More clearly expressed oral directions with better phrasing and intonation; device must have inbuilt compass because it immediately knows vehicle orientation changes; good route selection.

    Shortcoming is long time to recalculate routes after you take a wrong turning.

  13. Brandon said,

    on February 28th, 2009 at 6:59 am

    while i personally can get nearly anywhere using road signs and everywhere else by looking at a map before i leave i do see there advantage for some people
    couriers? truck drivers? and taxi drivers? the GPS nav-system would prove to be a most valuable asset to these people, or people like my friend, who always had her boyfriend to drive her around, now not with said boyfriend, doesn’t really know how to get where she wants to go, but with a GPS she can be [reasonably] confident of not getting lost,

    technologies i would be worried about are; lane keeping technology (if you cant stay in your lane get off the road) and mercedes new radar brake assist (if you dont know how to stop your car get off the road)

  14. toddly said,

    on February 28th, 2009 at 6:08 pm

    I reckon GPS’s are the latest wank factor.

    Phone, GPS, etoll, make up mirror all in use (mostly) needlessly and blocking the view of the road (except most etolls are behing the mirror.

    I still use a paper book when I actually need to go somewhere Im not familiar with. I use copied stripmaps on the motorbike. My Amish GPS.

    Otherwise I enjoy getting lost. You meet the nicest people and have great experiences.

    Then again I suppose I dont look at all cool without all that crap on my screen!

  15. lembit liiv said,

    on March 3rd, 2009 at 5:42 pm

    we use gps for service technicians going from job to job( locations stored in favourites) it calculates time to next appointment and new route required. It saves time, and staff suffer less stress.

  16. Ken said,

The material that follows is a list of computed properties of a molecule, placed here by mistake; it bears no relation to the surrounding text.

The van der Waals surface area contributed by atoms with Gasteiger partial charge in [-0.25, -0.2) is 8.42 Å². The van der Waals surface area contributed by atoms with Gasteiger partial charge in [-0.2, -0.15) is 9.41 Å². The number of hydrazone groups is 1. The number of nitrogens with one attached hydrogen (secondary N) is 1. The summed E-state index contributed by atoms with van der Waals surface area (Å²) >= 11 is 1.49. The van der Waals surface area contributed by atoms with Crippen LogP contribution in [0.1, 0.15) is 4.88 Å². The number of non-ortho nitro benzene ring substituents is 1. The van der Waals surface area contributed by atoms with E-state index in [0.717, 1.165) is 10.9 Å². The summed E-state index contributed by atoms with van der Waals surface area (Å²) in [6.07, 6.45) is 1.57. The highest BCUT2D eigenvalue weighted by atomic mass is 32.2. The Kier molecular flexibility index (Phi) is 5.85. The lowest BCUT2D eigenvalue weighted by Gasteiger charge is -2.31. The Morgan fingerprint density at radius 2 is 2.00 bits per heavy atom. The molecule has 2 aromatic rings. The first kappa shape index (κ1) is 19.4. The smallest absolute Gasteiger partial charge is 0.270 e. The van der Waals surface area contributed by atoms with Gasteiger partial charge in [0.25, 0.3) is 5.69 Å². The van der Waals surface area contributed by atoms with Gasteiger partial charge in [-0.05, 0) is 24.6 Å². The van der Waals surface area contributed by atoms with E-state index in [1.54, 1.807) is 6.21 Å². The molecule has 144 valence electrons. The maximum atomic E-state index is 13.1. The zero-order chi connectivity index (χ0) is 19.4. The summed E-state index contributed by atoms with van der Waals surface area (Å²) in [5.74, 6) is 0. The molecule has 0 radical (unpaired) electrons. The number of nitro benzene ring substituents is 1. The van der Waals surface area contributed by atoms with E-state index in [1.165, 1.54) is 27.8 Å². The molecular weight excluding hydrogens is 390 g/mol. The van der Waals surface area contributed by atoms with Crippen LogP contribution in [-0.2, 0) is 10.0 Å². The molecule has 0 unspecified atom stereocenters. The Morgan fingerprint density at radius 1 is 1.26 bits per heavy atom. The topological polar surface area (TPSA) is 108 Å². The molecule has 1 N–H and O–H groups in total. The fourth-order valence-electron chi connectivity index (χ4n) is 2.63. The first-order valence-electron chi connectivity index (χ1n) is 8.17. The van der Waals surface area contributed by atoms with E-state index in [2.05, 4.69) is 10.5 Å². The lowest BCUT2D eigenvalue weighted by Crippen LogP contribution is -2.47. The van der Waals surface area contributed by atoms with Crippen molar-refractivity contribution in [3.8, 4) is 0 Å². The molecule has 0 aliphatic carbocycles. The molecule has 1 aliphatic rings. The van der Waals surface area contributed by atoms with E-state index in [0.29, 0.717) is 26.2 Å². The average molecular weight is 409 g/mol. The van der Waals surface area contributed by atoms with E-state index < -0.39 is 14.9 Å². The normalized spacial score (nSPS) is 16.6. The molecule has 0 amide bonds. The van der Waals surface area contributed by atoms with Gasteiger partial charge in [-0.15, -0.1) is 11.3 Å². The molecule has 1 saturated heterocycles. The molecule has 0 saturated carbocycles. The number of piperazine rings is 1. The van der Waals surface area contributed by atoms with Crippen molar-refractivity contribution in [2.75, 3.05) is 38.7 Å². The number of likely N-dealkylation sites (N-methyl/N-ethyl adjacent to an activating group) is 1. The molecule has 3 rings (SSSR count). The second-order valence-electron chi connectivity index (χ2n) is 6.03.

on March 3rd, 2009 at 6:38 pm

    I’m guessing the GPS bashers are people who never use them. Some people enjoy going for a drive and not having to worry about where to turn or which way to go.
    How many people are driving somewhere unfamiliar and have there wife with a UBD on their lap giving them directions.

    This is the electronic equivelant, and when you’re given the wrong directions instead of abusing you’re wife you can abuse the GPS. A real marriage saver in my books.

    By the way I dont agree with people who have them stuck to the windscreen 24/7. You only really need to use them when you’re unsure of where you are going, just like a UBD. I found it invaluable when I was buying a house (driving to 10 houses in one day). I definitely could see the advantages for taxi’s, pizza delivery drivers, couriers, sales reps, etc etc.

    I look at people using a UBD, turning it upside down and stuff, and say what tossers, get with the times and get a GPS, pretty soon they’ll be as cheap as a UBD anyway.

    As for the person complaining you have to update a GPS every year, umm ditto for UBD. (some GPS have free updates). Every year new estates and roads are being made. Thats why they release them yearly.

  17. Chris said,

    on March 28th, 2009 at 1:09 pm

    In all reality, with the integration of GPS & mapping into smart phones (and open-platforms like Google’s Android phone OS), the portable GPS is likely to die before it defeats paper maps.
    If the iPhone were able to give turn-by-turn map directions, this would have already happened.
    If a map-maker like UBD really wanted to make a green product, they could consider making an application to install on your phone to give turn-by-turn & live traffic updates. Trumpeting about green publications is just re-arranging the deck chairs on the Titanic.

  18. Andy said,

    on April 2nd, 2009 at 1:19 pm

    Chris, They already make a phone turn by turn product called Whereis Navigator, only on telstra tho. I think the reason people keep the GPS on is to alert them about speed cameras!